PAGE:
If you have an area of ground where you wish to rebuild the lawn or grow new lawn, you will first need to prepare the area for seeding. To prepare a lawn for seeding, you need to know what type of grass grows in your region. Plant a new lawn in early spring or fall when days are short, nights are cool and the soil is warm for best results. Consult specific measurements and instructions on the seed bag.
Remove anything in the area that isn't grass or growing. Move any rocks, branches or other debris out of the area.
Break up the soil by pushing the rototiller around the area as you would a push lawnmower. Take your time and work the ground slowly so the machine breaks up and aerates the soil completely. Work the rototiller through the ground until there is 6 inches of loose soil.
Test the acid level of the soil in the area you just dug up with a pH testing kit. Your ground must have minimum pH level of six. Add 50 to 100 lb. ground limestone for every level below seven. Use this measurement for each 1,000 square feet of ground. Work the limestone into the ground with a garden rake.
Distribute fertilizer with a spreader. Use 10 to 20 lb. of fertilizer for each 1,000 square feet of ground. Rake the fertilizer into the soil after laying it out. Wait 14 to 21 days after laying the fertilizer to plant your grass seed. This gives the fertilizer time to work into the soil so the nutrients are in place when the grass seeds are planted.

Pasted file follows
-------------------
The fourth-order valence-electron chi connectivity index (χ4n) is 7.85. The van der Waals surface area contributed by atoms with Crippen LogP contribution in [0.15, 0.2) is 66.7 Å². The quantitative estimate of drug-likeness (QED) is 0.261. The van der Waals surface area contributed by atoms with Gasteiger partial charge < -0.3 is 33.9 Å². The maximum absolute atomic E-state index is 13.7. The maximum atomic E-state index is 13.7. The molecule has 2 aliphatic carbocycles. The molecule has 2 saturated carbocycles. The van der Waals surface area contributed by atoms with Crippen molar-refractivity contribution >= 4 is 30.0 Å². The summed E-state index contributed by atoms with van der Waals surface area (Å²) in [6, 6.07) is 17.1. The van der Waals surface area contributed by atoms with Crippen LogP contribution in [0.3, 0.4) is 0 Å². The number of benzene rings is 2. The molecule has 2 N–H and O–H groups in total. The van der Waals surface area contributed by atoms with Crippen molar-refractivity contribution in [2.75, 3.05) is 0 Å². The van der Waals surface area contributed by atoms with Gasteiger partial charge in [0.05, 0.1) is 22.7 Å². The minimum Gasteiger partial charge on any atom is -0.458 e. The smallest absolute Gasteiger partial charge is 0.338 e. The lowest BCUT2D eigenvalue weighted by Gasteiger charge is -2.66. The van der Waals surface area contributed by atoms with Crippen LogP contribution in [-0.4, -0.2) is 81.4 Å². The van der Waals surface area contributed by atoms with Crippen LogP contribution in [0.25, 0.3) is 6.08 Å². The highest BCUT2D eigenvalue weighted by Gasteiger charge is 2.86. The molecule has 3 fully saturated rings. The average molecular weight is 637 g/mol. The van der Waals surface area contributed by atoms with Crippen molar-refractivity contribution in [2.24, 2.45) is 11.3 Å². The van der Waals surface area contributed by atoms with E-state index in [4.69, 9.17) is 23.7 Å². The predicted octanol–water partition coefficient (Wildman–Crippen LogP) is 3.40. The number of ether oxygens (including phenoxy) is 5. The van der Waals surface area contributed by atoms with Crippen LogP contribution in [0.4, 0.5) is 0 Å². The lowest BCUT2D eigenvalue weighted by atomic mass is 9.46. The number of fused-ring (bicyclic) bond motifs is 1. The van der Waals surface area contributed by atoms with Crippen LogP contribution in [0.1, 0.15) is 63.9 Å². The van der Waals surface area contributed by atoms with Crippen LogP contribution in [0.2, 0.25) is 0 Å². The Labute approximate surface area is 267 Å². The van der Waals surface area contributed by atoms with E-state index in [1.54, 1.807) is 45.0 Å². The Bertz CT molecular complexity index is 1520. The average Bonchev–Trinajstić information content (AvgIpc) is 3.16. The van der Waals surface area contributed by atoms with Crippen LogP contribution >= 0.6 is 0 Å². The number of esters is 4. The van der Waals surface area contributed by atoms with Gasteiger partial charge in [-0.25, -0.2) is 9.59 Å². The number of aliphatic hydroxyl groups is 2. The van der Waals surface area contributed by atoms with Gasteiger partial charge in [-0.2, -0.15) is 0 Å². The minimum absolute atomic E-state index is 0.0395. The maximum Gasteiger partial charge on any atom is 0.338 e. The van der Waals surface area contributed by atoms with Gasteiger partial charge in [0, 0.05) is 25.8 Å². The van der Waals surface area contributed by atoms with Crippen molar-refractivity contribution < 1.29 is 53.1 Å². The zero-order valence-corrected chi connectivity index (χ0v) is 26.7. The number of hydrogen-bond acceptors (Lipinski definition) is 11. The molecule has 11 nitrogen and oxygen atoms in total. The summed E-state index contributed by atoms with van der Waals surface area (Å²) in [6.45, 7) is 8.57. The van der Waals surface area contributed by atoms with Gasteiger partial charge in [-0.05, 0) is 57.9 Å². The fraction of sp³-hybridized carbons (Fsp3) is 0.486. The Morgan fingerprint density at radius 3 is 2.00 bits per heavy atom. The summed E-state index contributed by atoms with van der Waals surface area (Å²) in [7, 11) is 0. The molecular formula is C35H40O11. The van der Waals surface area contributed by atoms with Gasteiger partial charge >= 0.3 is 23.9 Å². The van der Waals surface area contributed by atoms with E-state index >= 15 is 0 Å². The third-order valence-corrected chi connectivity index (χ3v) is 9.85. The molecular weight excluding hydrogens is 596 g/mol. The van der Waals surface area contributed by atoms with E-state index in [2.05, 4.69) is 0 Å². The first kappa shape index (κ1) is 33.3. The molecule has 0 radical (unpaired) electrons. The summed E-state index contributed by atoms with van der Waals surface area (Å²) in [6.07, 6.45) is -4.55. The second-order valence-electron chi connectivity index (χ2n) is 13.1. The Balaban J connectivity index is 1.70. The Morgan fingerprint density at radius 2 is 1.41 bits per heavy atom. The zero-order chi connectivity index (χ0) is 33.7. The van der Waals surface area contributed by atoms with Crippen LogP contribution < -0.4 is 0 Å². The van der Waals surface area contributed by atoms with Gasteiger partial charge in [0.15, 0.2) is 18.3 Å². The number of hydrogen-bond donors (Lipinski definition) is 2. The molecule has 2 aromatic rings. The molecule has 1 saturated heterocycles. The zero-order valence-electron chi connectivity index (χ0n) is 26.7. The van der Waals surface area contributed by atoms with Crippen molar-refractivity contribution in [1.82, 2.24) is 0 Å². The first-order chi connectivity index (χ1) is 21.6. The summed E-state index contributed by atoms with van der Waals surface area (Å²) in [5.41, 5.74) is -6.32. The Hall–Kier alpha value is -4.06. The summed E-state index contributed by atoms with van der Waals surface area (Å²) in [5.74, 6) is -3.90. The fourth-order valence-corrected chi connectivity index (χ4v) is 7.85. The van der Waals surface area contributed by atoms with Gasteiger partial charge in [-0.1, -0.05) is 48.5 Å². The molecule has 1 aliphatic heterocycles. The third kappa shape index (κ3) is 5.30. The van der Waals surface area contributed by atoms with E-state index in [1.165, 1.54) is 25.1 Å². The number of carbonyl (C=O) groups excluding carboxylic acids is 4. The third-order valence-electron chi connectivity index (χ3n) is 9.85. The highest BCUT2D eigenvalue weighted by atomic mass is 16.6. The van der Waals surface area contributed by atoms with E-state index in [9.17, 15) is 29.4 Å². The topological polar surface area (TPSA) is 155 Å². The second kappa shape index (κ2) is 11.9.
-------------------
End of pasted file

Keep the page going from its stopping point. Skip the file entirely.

Fill the spreader with grass seed so that you have up to the required amount per 1,000 square feet of ground; an average of 4 lb. of seed is a normal amount. Broadcast the seeds across the ground so that the soil is evenly covered.
Gently rake the soil with a leaf rake to cover the seeds with soil. This will provide a thin layer of soil to keep the seeds in place, and provide the least amount of resistance for seeds to sprout.